Business Lessons from the Foxes

So, Leicester City have won the Premier League. And by a wide margin. Meanwhile my team are going down. Goodbye Arsenal and Chelsea: we can look forward to Burton, Brentford and Blackburn next season. Suddenly the 10:53 York to Newcastle seems rather less attractive…

But congratulations to the Foxes. It’s a fantastic result for the club – and for people who need to produce a business blog every week.

You can expect to see a plethora of Leicester-inspired articles. But let’s try and dig a little deeper. Yes, of course it’s a triumph for teamwork: yes, of course Leicester demonstrate that the whole can be far greater than the sum of the parts and yes, clearly, pizza works. But let me look at four factors that I think have really contributed to Leicester’s success – and which I hope (he said, looking wistful) we’ll see at Newcastle next season…

Newcastle United v Leicester City - Premier League

NEWCASTLE, ENGLAND – NOVEMBER 21: Leicester City’s manager Claudio Ranieri his team’s third goal during the Barclays Premier League match between Newcastle and Leicester City at St James Park on November 21, 2015 in Newcastle, England. (Photo by Ian MacNicol/Getty images)

Take time off. This may seem a strange one to start with – but it’s a perennial theme running through this blog: you need to re-charge your batteries. On Valentine’s Day Leicester lost 2-1 at Arsenal. They’d already been knocked out of the Cup and weren’t due to play again for 13 days. Despite the defeat Ranieri didn’t order the players in for extra training. He did exactly the opposite – and gave them seven days off. As Jamie Vardy said:

The gaffer [gave us] a week off to completely forget about everything and re-charge our batteries. That moment showed what he’d thought of us as a team and how much work we’d put in. I went to Dubai and I remember sitting there on a sun lounger and Sunderland were there: running up and down the beach doing fitness.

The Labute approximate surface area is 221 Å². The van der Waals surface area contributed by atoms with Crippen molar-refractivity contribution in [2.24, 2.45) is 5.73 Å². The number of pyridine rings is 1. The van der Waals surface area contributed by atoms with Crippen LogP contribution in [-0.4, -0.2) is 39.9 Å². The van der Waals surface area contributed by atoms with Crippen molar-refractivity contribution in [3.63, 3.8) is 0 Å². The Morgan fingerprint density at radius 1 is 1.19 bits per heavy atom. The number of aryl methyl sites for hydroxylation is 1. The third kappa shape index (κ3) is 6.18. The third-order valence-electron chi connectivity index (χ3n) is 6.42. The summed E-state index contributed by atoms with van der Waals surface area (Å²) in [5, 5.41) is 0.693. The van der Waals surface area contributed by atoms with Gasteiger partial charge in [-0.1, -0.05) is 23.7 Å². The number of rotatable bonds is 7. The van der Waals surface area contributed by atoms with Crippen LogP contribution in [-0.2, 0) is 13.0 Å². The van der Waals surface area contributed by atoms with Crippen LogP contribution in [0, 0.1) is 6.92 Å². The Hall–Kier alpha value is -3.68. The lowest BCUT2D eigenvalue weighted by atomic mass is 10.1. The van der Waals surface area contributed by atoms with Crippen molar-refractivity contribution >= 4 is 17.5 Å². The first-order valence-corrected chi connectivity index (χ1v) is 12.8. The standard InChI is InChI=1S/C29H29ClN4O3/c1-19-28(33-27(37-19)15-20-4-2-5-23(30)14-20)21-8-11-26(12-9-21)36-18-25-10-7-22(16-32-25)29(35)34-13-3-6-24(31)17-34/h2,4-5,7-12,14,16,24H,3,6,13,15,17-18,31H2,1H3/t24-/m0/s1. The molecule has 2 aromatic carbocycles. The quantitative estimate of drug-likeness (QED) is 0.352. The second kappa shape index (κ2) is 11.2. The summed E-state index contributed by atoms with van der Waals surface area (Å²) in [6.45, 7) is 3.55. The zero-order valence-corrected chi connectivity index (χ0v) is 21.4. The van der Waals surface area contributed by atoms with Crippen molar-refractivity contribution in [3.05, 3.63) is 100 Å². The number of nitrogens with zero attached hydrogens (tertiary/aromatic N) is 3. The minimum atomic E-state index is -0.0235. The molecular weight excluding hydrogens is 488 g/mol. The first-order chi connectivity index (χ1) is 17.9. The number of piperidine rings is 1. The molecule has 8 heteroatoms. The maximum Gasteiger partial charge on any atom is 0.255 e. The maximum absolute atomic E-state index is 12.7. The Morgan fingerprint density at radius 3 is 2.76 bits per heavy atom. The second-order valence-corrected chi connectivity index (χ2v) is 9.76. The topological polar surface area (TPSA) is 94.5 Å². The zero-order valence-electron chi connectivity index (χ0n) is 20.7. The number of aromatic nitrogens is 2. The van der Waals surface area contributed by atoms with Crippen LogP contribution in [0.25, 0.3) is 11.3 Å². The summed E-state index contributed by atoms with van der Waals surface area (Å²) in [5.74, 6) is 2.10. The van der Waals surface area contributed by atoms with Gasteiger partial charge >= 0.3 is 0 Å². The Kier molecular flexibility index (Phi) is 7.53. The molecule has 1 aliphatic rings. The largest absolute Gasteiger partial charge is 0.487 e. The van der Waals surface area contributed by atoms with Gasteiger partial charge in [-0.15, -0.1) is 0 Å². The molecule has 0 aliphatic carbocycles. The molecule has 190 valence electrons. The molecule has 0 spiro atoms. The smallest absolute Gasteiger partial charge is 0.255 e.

Take time off yourself: make sure your team take time off – and trust them not to abuse it.

Get the right people around you. What do footballer managers traditionally do? Fire the backroom staff and bring their own people in. But Ranieri kept the backroom staff – and made just one addition. Claudio Ranieri’s not a footballing genius: Leicester are the 16th club he’s managed and he was previously sacked by Greece after steering them to defeat against the Faroe Islands. But he had enough experience to recognise that there was the basis of a great team in place – and not to make changes for the sake of making changes.

…And then he played people in their natural positions – a stark contrast to all too many managers. The parallel holds good in business: hire the right people and concentrate on what they’re good at. Put round pegs in round holes and play to their strengths: that’s when they’ll be happy, and that’s when they’ll succeed.

It’s not a disadvantage to be the underdog. Leicester were famously 5,000/1 to win the Premier League at the start of the season. Outside their diehard fans, no-one gave them a chance. But as the possibility of winning became a probability, they gathered a groundswell of support. By the end of the season they were everyone’s second team. We all love the underdog – and I think that’s an increasing trend in business.

My experience is that consumers and businesses are gradually moving away from the ‘big boys.’ They want to deal with the smaller suppliers, the local producers. They want to know the stories behind the business, and they want to speak to the boss. They’re ready to work with the company who – in the words of the old Avis ad – says ‘we try harder.’

So don’t ever be afraid to go after business you previously considered out of reach. The big boys don’t have a monopoly on ideas, innovation, quality and delivery – and more and more people are embracing that.

Make time for your family

Another core theme for the blog: no amount of success is worth it if it comes at the expense of the people you love. After 30 years in management – starting with Vigor Lamezia in the lower reaches of the Italian leagues – you might think that nothing could have moved Ranieri from the TV as Spurs played Chelsea, aiming to keep the title race alive. No – his priority was 1,300 miles away in Rome where his mother, Renata, was celebrating her 96th birthday.

There you have it: the four key lessons you can learn from Leicester’s success – both on and off the field. And yes, there’s an obvious post for next week: 7 Mistakes Newcastle Made that your Business can Avoid. But there’s only so much pain a man can take…


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